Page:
The Fox and the Child
It should come as no surprise that French director Luc Jacquet would follow his Oscar-winning nature film "The March of the Penguins“ with another visually captivating film about animals and their natural environment. However, "The Fox and the Child" is considerably more than a nature documentary, it is also a fairy-tale, fantasy world, children’s film which highlights the relationships between humans and animals.
The narrator (Kate Winslet) tells the story of a girl, Lila (Bertille Noël-Bruneau) who likes to wander the forests in the mountainous French region. One day she meets a wild fox and is immediately fascinated with the beautiful and elegant animal and decides to follow the animal's tracks. Stuck indoors throughout the winter because of an ankle injury, Lila reads and learns all that she can about foxes and becomes somewhat of an expert. In the spring-time, she picks up the foxes trail again and discovers that the fox has had a litter of cubs. Over time she develops a sort of friendship, she earns the animals trust by bringing food and is taken to see it’s den. Together, Lila and her fox companions discover the untouched beauty of the forest but soon Lila comes to realize that the foxes are wild and can not be domesticated.
What really sets this film apart is the astonishing cinematography. An endless parade of breathtaking vistas and vibrant colours, and an impressive exhibition of the native French fauna through the four seasons. The magical friendship between fox and girl captures the imagination of children, and reminds adults of a time when everything was new and waiting to be discovered.
A touching story about how humans interact with nature that demands respect for its quality.
The film was shot on the Plateau de Retord in Ain, which the film director knows well because he spent summers there in his youth, as well as in the Abruzzo in Italy. The foxes in the film were played by six animals: Titus, Sally, Ziza, Scott, Tango and Pitchou.
|Script:||Luc Jacquet, Eric Rognard|
|Production:||Bonne Pioche, France 3 Cinéma|
|Actors:||Bertille Noël-Bruneau, Isabelle Carré, Thomas Laliberté|
|Our age recommendation:||8|
|Language (audio):||German, French, English|
|Language (subtitles):||German, English, Spanish|
|Country of origin:||France|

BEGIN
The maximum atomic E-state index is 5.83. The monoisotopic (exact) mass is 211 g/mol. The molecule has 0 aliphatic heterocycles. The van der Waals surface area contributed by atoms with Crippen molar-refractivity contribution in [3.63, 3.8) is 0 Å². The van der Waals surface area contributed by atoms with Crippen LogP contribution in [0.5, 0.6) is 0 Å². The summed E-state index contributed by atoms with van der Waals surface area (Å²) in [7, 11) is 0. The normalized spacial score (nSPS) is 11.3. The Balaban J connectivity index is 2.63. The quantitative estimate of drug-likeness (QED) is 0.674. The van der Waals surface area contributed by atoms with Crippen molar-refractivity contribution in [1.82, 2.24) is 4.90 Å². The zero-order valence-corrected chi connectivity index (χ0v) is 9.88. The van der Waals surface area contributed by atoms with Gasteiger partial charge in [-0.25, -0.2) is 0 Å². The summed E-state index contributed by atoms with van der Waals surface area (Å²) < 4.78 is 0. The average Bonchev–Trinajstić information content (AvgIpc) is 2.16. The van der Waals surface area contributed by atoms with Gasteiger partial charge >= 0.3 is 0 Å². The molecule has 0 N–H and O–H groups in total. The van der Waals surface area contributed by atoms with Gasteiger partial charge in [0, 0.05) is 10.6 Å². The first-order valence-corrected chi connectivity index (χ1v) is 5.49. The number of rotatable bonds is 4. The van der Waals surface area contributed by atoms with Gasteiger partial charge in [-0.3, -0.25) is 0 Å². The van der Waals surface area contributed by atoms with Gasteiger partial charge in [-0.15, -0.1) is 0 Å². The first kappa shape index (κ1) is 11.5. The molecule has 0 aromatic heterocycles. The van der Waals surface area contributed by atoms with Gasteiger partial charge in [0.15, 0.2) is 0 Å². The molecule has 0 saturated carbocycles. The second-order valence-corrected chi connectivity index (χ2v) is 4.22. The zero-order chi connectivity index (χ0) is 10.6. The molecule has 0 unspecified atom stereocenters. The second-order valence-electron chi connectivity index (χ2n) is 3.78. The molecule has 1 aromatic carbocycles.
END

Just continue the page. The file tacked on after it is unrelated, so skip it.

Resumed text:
The film has an overly sweet beginning, but if you can stomach it you can turn your attention to the marvelous landscape and wildlife footage, which are Jacquet’s strengths. The personification of wild animals has its limits, one hopes that Luc Jacquet also learns this lesson. – Berliner Morgenpost
A beautifully narrated fairy tale about a touching friendship between man and beast. Following the success of "March of the Penguins“, Luc Jacquet uses many of the same documentary techniques in this feature film. – Süddeutsche Zeitung
The problematic personification of the animal world, as is known as a stylistic device from countless Disney films, is also a theme for Luc Jacquet. […] Embedded in a kind of fairy-tale, over-styled narrative, the film gradually unfolds its message. And this is about an understanding of nature not based in hierarchy and property, but also demands respect and consideration from humans. To this effect, Jacquet captures great footage from the animal world, which, with enormous effort, is turned into an exciting and coherent story. – General-Anzeiger Bonn
The cautious and withdrawn film concentrates entirely on the triangular relationship between nature, fox and maiden, and uses the narrative voice as an important dramaturgical function. This semi-documentary feature film teaches the importance of freedom for both humans and animals. – Kinotipp der katholischen Filmkritik
This is unquestionably grade A family fare, but while Jacquet manages to convey the child's sense of wonder and curiosity, it is not a kids' film, as there are several genuinely scary moments--the fox, whom the girl names Lily, is in serious jeopardy more than once, and the girl's night in the forest, lost and surrounded by spooky noises, is potentially the stuff of nightmares. And that's not even including the ending, when the child, as people will do when confronted with cute, furry creatures (and the fox is very appealing), considers trying to take Lily out of her own world and into the humans'. That caveat aside, The Fox and the Child is a wondrous piece of entertainment. – Sam Graham
Jacques speaks in images, and only in images. Rarely has the French landscape been depicted so heavenly on the big screen. It is visually and emotionally moving. Jacquet manages to bring nature directly to your eyes without taking a step outside. Contemplative, cheerful and educational - the forest’s appeal is an invitation to escape reality and for reflection. – Première
To say that Jacquet’s audience has been impatiently waiting for the new feature film is a euphemism. They won’t be disappointed. Once again they are invited on an extraordinary adventure. Luc Jacquet has, through years of experience, constructed the intrigue of this moving narrative of simplicity and justice. – Le JDD
A touch of fresh air and pure love. – Le Parisien
More mysterious than "Wilderness" - for this beautiful journey into the heart of nature, Jacquet takes all the necessary time to film. Somewhere between Saint-Exupery and Lewis Carroll, a captivating narrative with morality, truly delightful for all ages. – Télé 7 Jours
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